Launched in August, it is essentially a cash-backed offers program backed by the company’s own cash. From the date of the closing, homebuyers have 90 days to secure their financing, but if the financing falls through, Zillow will step in to purchase the home and the client will then have another 90 days to repurchase the home. If the homebuyer is still unable to secure financing after the second 90-day period, the Seattle company will resell the home on the market.
At the moment, the pilot program is only available to homebuyers in the Raleigh and Denver markets purchasing single-family and townhome-type properties costing up to $750,000. In addition, buyers must be working with an agent trained in Zillow-backed offers and have a minimum of a 5% down payment.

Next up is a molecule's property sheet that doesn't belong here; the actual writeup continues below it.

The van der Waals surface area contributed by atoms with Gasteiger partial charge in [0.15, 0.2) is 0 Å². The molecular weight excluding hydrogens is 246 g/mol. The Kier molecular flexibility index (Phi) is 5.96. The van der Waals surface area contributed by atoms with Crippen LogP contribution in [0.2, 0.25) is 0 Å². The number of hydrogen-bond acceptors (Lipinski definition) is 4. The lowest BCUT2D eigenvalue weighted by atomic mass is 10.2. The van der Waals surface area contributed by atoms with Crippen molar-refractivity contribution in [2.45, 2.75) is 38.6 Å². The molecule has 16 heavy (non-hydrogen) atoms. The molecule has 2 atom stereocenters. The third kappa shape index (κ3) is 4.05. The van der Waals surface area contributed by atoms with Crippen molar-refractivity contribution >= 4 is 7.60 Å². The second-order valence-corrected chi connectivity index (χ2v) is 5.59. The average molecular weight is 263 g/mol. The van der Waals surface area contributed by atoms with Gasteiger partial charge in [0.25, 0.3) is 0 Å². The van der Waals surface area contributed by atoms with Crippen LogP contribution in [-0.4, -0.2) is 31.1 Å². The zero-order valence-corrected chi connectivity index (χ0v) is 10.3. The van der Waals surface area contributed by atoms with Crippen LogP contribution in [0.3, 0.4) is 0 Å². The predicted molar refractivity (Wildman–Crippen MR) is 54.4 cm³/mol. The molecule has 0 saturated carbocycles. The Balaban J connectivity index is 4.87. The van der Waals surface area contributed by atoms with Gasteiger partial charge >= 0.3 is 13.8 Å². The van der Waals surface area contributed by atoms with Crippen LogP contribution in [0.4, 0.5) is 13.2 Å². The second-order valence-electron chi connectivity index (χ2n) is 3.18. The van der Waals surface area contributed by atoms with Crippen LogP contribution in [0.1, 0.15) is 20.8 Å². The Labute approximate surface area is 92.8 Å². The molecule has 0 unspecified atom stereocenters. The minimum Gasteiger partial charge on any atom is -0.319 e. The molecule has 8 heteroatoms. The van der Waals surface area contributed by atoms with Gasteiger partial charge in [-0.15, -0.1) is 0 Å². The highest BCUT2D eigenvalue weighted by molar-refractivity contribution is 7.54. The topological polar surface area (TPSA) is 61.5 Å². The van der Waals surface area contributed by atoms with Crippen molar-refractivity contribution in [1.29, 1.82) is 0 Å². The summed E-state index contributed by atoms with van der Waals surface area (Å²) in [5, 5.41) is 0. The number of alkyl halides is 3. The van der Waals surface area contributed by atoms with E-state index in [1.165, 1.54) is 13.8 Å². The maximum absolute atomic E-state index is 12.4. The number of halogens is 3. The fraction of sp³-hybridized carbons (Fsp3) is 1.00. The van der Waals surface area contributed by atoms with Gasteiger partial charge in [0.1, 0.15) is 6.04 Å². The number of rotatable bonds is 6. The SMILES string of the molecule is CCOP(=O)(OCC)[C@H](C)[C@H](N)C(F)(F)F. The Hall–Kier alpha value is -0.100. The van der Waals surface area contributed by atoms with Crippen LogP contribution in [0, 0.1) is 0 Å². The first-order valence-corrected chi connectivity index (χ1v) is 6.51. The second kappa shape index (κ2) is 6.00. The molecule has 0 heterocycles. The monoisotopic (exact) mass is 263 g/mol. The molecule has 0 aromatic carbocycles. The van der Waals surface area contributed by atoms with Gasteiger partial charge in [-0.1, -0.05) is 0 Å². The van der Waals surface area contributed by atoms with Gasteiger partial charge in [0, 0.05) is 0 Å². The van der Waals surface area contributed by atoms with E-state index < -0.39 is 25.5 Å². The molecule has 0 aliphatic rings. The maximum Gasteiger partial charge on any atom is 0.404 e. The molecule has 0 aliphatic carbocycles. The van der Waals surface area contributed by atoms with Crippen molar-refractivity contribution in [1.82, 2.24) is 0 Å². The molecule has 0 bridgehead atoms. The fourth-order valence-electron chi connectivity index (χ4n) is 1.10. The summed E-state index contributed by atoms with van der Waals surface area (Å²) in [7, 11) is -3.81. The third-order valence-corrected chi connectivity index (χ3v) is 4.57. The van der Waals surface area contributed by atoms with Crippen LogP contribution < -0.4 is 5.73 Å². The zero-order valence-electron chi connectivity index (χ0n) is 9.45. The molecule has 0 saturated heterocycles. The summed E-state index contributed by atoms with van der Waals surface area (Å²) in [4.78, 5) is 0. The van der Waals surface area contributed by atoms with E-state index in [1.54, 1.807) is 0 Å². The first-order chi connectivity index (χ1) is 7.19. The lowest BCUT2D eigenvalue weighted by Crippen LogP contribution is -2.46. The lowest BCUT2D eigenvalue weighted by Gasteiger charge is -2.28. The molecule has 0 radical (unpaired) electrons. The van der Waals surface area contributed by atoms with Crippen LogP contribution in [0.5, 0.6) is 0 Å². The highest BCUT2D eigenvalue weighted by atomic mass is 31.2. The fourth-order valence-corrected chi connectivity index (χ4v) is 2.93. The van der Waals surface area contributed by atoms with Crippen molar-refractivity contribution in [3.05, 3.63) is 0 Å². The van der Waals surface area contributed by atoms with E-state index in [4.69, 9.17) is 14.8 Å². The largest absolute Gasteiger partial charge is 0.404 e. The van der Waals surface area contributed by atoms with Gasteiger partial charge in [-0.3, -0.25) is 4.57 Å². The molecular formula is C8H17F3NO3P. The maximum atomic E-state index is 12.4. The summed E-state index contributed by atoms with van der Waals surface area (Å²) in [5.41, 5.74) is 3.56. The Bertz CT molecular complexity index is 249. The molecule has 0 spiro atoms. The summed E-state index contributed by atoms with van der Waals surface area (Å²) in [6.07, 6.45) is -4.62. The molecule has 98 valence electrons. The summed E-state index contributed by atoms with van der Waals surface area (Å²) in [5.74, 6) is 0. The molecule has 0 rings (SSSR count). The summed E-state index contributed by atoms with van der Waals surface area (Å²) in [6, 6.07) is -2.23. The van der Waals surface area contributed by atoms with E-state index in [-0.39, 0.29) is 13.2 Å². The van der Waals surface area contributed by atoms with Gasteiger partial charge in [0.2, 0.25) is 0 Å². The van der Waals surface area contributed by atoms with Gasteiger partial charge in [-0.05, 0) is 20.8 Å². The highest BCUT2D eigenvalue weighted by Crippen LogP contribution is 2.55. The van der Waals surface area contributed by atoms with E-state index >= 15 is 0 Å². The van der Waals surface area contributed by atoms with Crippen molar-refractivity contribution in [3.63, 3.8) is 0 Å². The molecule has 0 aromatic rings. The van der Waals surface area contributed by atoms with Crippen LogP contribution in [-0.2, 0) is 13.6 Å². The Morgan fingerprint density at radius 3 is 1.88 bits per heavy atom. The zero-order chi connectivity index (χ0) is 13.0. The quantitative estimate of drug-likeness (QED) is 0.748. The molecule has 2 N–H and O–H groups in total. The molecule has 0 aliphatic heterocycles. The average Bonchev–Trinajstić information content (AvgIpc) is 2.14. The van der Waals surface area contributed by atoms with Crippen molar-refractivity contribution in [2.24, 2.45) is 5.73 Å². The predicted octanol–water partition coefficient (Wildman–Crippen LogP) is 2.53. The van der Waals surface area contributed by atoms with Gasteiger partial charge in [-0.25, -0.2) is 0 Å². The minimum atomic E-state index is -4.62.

While buyers are able to work with the lender of their choosing, the service fee for using Zillow-backed offers is 2.5% instead of the 0.5% charged if Zillow Home Loans is used for financing.
“To help home shoppers increase their odds of winning their dream home and feel more certain in their offer, Zillow is piloting Zillow-backed offers, where we will back a buyer’s financed offer with our cash,” a Zillow spokesperson wrote in an email. “According to listing agents, a cash-backed offer is more than two times more likely to be accepted over a pre-approved offer. We continually test solutions to help buyers transact and win their next home and this pilot is one more way we’re continuing to empower our customers in their home shopping journey.”
Nearly a year after Zillow’s swift exit of the iBuying space, the firm is still exploring and testing its options in the real estate ecosystem. In early August, the company announced a partnership with former arch-rival Opendoor, and, in April, began testing changes to its Premier Agent program.
During the second quarter of 2022, Zillow generated a modest net income of $8 million, while revenue for the quarter came in at $1 billion.